- The main impact of the EA’s interpretation was a breakdown in communications between Defra, EA and Industry bodies in how to interpret these new flexible outcome-based rules replacing the previous EU style prescriptive approach which farmers and advisers have been used to (in NVZs). By contrast, SEPA’s Interpretation of equivalent General Binding Rules in Scotland works effectively (Mark Aitken, Principal Policy Officer, could give verbal evidence).
- If all key parties had convened to review the FRfW sooner, to arrive at a basic level of understanding of the intent behind the basic rules and the potential to use to use them consistently and flexibly to advance the way in which organic manures are managed and applied to land, the current issues could have been avoided.
- No change in policy or costs for organic fertilisers were articulated by Defra in 2018, or included in the regulatory impact assessment and consistency with existing regulations was the stated intention in Defra’s communications package for Defra. EA and Defra Group staff, partners and stakeholders to the communication of activity of farming rules for water. In turn, industry did not pass on a change in expectation or approach to farmers and advisers.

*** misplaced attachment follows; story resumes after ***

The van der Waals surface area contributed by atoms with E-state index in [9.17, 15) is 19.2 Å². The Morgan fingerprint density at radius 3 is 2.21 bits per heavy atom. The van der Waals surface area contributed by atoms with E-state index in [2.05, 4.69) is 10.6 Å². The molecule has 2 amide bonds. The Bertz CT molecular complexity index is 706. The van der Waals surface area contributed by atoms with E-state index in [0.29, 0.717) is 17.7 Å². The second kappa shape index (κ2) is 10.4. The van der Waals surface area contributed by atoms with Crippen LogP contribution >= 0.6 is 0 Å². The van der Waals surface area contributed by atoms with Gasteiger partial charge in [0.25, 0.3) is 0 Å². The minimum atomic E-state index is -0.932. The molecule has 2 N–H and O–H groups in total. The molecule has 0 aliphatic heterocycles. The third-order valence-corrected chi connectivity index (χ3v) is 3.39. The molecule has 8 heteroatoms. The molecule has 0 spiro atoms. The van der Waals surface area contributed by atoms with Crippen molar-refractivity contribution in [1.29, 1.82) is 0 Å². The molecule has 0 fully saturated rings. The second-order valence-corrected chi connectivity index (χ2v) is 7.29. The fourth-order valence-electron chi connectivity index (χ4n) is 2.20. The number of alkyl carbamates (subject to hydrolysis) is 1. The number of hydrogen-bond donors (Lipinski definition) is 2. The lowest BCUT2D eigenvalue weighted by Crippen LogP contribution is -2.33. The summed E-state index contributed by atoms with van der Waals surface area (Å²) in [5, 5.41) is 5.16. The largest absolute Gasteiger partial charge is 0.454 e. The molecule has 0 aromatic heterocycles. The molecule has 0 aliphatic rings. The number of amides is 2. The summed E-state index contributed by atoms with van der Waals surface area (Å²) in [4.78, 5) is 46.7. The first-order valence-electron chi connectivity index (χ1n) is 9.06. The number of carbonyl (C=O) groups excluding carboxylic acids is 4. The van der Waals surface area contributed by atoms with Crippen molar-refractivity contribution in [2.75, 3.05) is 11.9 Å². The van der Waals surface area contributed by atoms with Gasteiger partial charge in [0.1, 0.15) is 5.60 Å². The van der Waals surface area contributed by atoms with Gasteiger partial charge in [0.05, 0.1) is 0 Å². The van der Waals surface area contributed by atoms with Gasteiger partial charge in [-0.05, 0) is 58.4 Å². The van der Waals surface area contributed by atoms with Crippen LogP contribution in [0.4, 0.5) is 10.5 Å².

- With new targets for water and air on the horizon and anticipated Environmental Permits for the dairy and beef sector by 2025 and Industry’s own leadership campaign for improved Farm Nutrient Balance by 2030, it is currently reasonable to re-open the conversation between Industry, Defra and EA. We need to jointly look afresh at the role FRfW 1 could have in reducing the burden of Nitrate loss, (focussing on drinking water catchments and bathing waters) accepting the improvements in inland surface waters) and of Phosphorus loss – the main reasons for waterbodies failing to meet good water quality status. It is essential that the achievements on nitrate are not down-played in EA’s reporting of long-term trends.
Are there changes that should be made to the rules - or how they are applied?
The rules are written to allow flexibility of interpretation – this was a welcome development which requires a culture change in the way regulations are implemented.
i) an agreed policy, industry communication on the water problems and solutions (general and specific messages) including where the key catchments in England are.
ii) Clearer open to all guidance on the approach towards monitoring FRfW compliance mirroring that which appears in the draft Sustainable Farming Inventive i.e.:
- Farmers will be given flexibility to decide what works on their farm to deliver the outcomes for water by showing their own Nutrient Management plans and risk assessments (with FACTS advice or own qualification if needed)